Is Sugar Making You Stressed?

By Marcie Vaske, MS, LN
May 10, 2016


Have you ever heard the word sugar and then thought, “Oh yes, that sugar creates stress in my body!” I am going to take a leap and guess that is not your first thought, but, it is true! In fact, high amounts of sugar in your diet and low blood sugar create stress in your body. Let me give you a few examples…


A common day of eating that leads to stress

Let’s say you stop by the coffee shop on your way to work in the morning. You order a large white chocolate mocha and as you drive into work you are enjoying your coffee. What you may not realize is you are drinking down 84 grams of carbohydrates, which turns into 21 teaspoons of sugar in your blood stream! 21 TEASPOONS!!  

Now it’s mid-morning, you are nearly gnawing your arm off because you are so hungry, maybe even a little irritable or perhaps not focusing like you could. You need something to pep you up fast and what is fast? A bagel in the break room that a co-worker brought in. You grab the bagel and head back to your computer to eat it. The bagel has 44 grams of carbohydrates, so your mid-morning snack turns into 11 teaspoons of sugar in your blood stream. 11 TEASPOONS!! You are now on another sugar high and in a short time, you will crash and your blood sugar will be low, and again you will be looking for a quick fix. Sugar to the rescue.   

Now it’s lunch time, you didn’t pack a lunch so you look for a sandwich shop and pick up a 12-inch sandwich, with some chips and a soda totaling 244 grams of carbohydrates all of which become 61 teaspoons of sugar in your blood stream. 61 TEASPOONS!! You have now eaten 372 grams of carbohydrates that your body turned into 93 teaspoons of sugar and it is only 1:00pm!  You have to wonder, what is this doing to my body?

Why high-sugar eating makes you stressed

When you consume high amounts of sugar on a daily basis you are going to find yourself on a blood sugar roller coaster and when you get on that ride, you realize quickly it makes you stressed. A high-sugar meal or beverage picks you up, but in no time you’re crashing down again.

Sugar-stress_insomnia-man.jpgWhat are the consequences? You may find yourself losing sleep. (Insomnia is a symptom of unmanaged blood sugar.) You may make yourself some popcorn for an evening snack and wake at 2:00am, wide awake. Why? Your high blood sugar fell from your high-sugar snack and now you are experiencing low blood sugar which will wake you up. Over time, lack of sleep will impact your daily activities. You may struggle to get through a day or work, or take care of your family in the evenings and you end up feeling stressed.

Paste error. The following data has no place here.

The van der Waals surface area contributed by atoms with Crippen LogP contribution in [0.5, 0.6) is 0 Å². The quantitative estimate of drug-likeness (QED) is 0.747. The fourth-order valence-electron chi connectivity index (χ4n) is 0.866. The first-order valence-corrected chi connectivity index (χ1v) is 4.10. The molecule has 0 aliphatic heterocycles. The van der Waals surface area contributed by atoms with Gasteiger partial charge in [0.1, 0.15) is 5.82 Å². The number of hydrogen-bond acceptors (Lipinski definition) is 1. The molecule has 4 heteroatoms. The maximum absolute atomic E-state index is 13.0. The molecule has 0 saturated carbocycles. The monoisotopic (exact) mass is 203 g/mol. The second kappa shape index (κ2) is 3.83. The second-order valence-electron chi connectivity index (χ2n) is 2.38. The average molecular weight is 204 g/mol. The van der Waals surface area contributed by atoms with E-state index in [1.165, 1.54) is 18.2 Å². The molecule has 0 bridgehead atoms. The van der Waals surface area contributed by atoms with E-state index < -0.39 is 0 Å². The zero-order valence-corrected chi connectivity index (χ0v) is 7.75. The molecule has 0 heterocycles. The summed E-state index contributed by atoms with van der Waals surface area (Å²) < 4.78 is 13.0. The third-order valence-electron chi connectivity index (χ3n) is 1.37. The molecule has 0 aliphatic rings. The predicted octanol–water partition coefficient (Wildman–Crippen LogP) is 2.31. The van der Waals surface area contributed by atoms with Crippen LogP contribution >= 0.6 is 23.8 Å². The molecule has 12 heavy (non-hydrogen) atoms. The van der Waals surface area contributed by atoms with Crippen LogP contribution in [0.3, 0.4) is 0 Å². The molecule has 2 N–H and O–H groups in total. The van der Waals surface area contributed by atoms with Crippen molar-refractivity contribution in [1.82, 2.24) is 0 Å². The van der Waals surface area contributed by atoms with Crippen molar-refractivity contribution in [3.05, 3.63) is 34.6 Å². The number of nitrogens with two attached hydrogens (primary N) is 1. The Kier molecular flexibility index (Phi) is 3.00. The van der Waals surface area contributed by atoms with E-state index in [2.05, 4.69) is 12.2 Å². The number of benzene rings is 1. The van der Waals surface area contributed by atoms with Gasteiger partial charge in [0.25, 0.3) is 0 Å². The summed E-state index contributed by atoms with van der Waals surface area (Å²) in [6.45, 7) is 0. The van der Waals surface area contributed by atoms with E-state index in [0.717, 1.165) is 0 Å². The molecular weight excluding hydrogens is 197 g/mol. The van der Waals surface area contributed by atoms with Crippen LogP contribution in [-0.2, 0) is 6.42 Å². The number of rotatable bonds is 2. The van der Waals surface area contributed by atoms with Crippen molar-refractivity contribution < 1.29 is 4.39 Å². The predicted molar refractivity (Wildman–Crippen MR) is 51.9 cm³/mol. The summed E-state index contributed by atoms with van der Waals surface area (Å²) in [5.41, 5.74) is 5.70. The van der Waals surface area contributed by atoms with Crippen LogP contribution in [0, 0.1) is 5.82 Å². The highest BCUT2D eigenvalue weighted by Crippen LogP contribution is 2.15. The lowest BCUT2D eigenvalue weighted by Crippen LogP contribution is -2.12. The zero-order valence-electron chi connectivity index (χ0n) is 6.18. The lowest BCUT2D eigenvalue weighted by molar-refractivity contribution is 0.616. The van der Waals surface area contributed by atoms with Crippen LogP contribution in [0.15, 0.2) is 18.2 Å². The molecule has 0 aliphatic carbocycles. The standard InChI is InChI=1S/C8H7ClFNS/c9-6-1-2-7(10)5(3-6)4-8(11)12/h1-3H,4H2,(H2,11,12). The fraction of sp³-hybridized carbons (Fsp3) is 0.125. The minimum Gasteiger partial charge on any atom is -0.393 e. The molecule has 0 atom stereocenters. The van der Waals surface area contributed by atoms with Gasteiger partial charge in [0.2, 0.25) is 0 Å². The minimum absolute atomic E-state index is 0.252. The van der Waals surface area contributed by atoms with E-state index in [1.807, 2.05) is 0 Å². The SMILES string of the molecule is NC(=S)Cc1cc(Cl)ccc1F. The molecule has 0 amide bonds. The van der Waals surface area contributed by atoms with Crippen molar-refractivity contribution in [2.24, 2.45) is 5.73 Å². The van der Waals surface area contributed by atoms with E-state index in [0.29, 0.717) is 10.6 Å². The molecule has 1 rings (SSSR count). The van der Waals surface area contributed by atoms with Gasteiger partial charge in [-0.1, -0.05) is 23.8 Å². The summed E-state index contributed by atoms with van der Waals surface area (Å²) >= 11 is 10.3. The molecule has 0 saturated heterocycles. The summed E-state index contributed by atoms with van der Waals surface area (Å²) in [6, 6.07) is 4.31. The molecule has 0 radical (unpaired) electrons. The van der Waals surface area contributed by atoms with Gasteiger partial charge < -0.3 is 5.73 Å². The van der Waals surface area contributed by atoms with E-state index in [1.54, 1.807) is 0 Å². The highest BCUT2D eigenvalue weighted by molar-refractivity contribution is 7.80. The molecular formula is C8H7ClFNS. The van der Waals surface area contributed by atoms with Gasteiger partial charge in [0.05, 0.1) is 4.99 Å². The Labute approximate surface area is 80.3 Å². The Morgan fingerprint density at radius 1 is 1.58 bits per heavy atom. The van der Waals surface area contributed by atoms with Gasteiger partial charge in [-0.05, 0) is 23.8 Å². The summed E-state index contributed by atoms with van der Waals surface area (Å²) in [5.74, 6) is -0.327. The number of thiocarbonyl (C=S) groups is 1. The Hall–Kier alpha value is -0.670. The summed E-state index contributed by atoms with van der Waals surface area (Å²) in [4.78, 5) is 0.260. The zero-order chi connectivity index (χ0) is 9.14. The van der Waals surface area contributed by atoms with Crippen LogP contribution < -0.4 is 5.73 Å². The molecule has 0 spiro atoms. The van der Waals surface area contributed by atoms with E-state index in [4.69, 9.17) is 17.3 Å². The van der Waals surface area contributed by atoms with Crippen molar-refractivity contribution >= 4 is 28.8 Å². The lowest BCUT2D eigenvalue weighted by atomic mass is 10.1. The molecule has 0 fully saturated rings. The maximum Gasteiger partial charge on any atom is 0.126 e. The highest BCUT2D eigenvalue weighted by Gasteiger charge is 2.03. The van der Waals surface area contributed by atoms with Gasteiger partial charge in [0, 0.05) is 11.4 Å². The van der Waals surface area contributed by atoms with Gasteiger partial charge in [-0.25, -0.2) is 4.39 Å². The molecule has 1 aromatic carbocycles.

Do you experience anxiety or depression? When you are riding high with spiked blood sugar you eventually crash and for some people when they have low blood sugar, their anxiety increases or their depression intensifies and it sends them looking for more carbohydrates because their brain needs to feel better. Sugar gives you a fast calm, but it doesn’t last and when the calm goes away, you’re stressed again.

Excess sugar = inflammation

Another consequence of eating foods high in sugar is that excess sugar causes inflammation and can lead to chronic and/or serious health problems. When your diet is high in sugar, that creates inflammation in your body and you may be experiencing aches and pains. Have you ever thought that your aching joints could feel better with less sugar in your diet? Sugar acts like sandpaper on your joints, so less sugar means less sandpaper and less pain.  

Sugar-stress_stressed-woman.jpgWhat about those of you who feel like you can’t remember things the way you used to? Sugar creates inflammation in your brain too. You may lose focus, can’t remember why you went into a room, or forget where you parked your car at the grocery store. Less sugar means less inflammation in your brain and more mental clarity.  

What about Type 2 diabetes? This is created by too much sugar in your daily diet which increases the amount of insulin in your body, a hormone produced by the pancreas. Overtime, the cells that take in glucose become desensitized and the pancreas pumps out more insulin to get cells to respond, which leaves excess glucose floating in the bloodstream—not where it should be. It is estimated that 37 million Americans are dealing with Type 2 diabetes. Another indicator of too much sugar is obesity. One third of American adults are clinically obese. Eating excess amounts of sugar packs on the pounds because sugar does not fill you up, like protein and healthy fats do, so you want more and more.

Put an end to the sugar-stress cycle  

How can you decrease sugar in your diet and experience less stress and inflammation? You can start today by getting rid of the processed foods in your kitchen cabinets and desk drawers at work, and replace them with real foods. At every meal and snack make sure you’re eating protein, vegetables, small amounts of fruit, and healthy fats.  

Eating three meals a day and two to three snacks per day is key to ending your sugar cravings. This will balance your blood sugar throughout the day and also keep inflammation that sugar creates, out of your life.

For more information, listen to our podcast: How Sugar Creates Stress

About the author

Marcie truly understands the healing power of nutrition having once suffered from anorexia, obsessive-compulsive exercising and anxiety, all of which led to chronic and complex digestive issues for her. She credits good nutrition in playing a critical role in her recovery from anorexia, diminishing anxiety, and helping to heal her digestive tract. She joined Nutritional Weight & Wellness in 2011, completed her M.S. in clinical nutrition from the University of Bridgeport in Connecticut, and is a licensed nutritionist through the Minnesota Board of Dietetics and Nutrition.

View all posts by Marcie Vaske, MS, LN

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